Desima James told the Federal Emergency Management Agency that he was a victim of disasters in five different States. Now, he admits he was lying.
James pleaded guilty on Monday. The court found that he got over $30,000 by making fake claims to FEMA. He said he lived in areas that had been hit by hurricanes, flooding, and a tornado. James gave different names and addresses in Texas, Louisiana, Florida, Indiana, and New Hampshire. He really lived in Georgia.
FEMA mailed him money to help with his "emergencies".
"Mr. James exploited other people's misfortune in hopes of being delivered a life of ease," says the Postal Inspector in charge of Atlanta, Georgia.
Many homes in the U.S. were damaged by severe weather this winter and spring. The Federal Emergency Management Agency has a warning for people whose homes were damaged: Don't get cheated by someone who offers to do repairs.
To protect yourself:
Don't hire anyone who goes door to door looking for repair work.
Use a licensed contractor.
Talk to people the contractor has worked for before.
Get estimates (an idea of how much the work will cost) from several contractors.
Don't believe any contractor who says he's certified by FEMA -- the agency doesn't do this.
Get a contract that says what work the contractor will do, how much it will cost, and when you will pay.
Don't pay in advance.
Pay by check or credit card.
If someone says they're from the government, ask to see their ID. FEMA officials will never ask for your Social Security number or bank information.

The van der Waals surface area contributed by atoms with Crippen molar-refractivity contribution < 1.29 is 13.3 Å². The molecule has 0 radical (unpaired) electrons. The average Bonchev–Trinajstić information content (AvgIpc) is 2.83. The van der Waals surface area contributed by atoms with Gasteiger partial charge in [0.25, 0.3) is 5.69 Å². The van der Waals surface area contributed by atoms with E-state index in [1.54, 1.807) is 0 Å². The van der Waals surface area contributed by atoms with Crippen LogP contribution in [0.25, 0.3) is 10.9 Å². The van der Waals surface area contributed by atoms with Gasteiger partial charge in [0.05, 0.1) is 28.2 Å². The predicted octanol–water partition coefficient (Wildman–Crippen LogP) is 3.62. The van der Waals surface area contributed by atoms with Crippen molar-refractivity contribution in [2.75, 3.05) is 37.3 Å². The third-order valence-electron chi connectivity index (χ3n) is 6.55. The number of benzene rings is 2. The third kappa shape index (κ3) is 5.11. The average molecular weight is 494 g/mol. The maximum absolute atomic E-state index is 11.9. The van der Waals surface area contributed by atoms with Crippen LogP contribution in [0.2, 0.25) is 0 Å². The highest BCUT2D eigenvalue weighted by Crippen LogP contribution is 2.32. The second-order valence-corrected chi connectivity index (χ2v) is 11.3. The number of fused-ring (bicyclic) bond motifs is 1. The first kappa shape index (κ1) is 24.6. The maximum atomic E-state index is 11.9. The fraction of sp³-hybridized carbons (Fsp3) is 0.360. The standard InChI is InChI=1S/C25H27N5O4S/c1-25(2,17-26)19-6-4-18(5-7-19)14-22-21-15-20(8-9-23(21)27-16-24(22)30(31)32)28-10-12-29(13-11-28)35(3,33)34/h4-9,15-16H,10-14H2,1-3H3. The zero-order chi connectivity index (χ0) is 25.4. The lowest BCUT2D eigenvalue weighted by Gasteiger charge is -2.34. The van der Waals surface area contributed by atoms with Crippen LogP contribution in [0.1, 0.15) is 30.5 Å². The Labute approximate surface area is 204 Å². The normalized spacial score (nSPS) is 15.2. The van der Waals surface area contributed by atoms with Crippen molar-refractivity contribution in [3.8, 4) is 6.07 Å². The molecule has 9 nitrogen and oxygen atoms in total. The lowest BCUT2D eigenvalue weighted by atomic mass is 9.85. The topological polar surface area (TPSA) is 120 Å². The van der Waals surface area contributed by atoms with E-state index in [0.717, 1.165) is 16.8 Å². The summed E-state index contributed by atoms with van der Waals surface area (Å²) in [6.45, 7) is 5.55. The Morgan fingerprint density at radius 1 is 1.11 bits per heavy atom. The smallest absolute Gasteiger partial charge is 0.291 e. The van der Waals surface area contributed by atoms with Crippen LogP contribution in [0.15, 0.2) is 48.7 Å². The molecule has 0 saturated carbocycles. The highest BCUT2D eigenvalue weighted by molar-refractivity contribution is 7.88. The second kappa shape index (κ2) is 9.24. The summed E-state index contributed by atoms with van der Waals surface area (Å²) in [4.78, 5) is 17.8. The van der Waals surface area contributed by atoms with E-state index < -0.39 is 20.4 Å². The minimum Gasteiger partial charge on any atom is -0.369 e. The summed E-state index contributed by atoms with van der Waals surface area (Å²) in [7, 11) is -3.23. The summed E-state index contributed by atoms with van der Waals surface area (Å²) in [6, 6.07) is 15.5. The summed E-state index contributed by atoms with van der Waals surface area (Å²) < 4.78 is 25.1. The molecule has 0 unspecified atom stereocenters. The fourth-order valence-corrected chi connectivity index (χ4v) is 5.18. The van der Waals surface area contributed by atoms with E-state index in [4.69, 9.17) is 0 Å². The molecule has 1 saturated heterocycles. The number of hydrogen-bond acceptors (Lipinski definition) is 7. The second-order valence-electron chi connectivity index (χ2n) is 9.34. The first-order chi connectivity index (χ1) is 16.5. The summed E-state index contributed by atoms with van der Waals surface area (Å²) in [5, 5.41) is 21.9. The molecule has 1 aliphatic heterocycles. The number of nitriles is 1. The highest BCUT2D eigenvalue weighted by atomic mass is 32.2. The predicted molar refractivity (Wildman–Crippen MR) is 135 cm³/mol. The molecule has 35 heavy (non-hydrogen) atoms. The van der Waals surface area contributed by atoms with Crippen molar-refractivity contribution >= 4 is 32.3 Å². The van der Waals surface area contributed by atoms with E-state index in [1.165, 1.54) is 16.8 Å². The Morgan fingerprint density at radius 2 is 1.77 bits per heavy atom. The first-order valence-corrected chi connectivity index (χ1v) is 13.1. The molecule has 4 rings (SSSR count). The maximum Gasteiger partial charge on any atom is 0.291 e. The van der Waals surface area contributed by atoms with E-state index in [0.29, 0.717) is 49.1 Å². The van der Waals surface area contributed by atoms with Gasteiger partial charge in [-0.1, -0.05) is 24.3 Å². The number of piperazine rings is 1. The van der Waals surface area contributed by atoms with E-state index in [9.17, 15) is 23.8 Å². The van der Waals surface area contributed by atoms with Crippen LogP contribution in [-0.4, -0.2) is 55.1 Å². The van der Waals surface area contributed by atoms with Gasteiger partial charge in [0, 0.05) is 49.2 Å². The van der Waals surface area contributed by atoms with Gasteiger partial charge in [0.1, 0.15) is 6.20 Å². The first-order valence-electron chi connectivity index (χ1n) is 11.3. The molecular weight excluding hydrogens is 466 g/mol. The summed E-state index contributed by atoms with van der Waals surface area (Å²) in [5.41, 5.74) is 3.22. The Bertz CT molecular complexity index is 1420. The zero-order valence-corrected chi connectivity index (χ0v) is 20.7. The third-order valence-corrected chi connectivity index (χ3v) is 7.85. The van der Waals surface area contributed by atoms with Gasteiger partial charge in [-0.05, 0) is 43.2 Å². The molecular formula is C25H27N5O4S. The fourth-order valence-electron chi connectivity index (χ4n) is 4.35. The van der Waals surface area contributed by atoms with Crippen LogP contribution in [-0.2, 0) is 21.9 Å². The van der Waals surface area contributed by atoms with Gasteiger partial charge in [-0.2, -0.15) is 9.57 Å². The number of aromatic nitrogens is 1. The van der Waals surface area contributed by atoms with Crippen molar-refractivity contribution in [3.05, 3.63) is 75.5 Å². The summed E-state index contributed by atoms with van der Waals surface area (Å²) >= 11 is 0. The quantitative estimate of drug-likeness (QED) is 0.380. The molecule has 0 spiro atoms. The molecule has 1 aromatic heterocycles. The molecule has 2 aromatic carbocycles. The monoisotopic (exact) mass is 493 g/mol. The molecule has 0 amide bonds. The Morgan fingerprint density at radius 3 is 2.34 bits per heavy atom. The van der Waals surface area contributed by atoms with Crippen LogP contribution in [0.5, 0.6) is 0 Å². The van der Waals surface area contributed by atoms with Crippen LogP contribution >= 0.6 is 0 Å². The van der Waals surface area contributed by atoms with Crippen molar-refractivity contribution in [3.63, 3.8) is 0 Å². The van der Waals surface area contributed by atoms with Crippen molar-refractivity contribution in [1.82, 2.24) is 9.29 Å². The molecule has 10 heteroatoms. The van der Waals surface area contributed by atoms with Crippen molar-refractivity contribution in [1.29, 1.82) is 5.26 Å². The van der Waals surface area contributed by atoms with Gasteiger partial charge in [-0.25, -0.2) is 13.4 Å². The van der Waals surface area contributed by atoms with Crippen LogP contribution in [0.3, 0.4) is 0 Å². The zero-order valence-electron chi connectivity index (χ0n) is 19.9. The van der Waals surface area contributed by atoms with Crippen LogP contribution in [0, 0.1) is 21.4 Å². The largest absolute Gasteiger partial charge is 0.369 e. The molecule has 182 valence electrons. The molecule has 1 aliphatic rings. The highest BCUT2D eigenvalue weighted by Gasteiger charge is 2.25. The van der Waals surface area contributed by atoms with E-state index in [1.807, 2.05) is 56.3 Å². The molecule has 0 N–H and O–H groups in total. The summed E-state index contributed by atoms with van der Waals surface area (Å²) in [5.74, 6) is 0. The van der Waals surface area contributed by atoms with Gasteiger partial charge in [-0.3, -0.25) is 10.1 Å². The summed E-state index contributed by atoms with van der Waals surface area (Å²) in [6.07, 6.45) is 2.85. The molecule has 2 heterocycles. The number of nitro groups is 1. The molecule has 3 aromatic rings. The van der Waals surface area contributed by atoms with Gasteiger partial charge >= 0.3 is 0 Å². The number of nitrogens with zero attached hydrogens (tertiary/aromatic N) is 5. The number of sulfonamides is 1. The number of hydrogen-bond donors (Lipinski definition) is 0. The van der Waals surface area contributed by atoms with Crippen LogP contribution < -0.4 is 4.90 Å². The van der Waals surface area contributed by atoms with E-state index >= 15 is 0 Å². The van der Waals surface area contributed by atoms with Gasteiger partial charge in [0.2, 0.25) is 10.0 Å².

A man in New Orleans got help from the U.S. government after Hurricane Katrina -- but he wanted more. Now, he admits that he lied to get it.
Katrina destroyed much of New Orleans in 2005. The government gave money to people who had lost their homes. It also gave them stamps they could use to get food.
George Magee got help this way. But he also pretended to be two other people. He applied for help in their names. When the government sent them checks, he cashed them by forging the others' signatures. Magee also got food stamps this way.
He pleaded guilty on Friday. He could go to prison for 30 years or more, and could also have to pay back all the money plus a fine.
Heavy snow is causing problems in Washington, D.C., the capitol city of the U.S.
More than 30 inches fell on Saturday, and more is expected today.
Many workplaces closed. So did the city's transit system (buses and trains).
But some people -- police, firefighters, doctors and nurses -- still had to go to work. Soldiers from the National Guard picked these people up in Humvees. Once, they drove the city police chief to the scene of a shooting.
There were not many other vehicles driving on the streets. But some had been left there when their owners couldn't drive further.
The soldiers are ready to keep doing this till Thursday.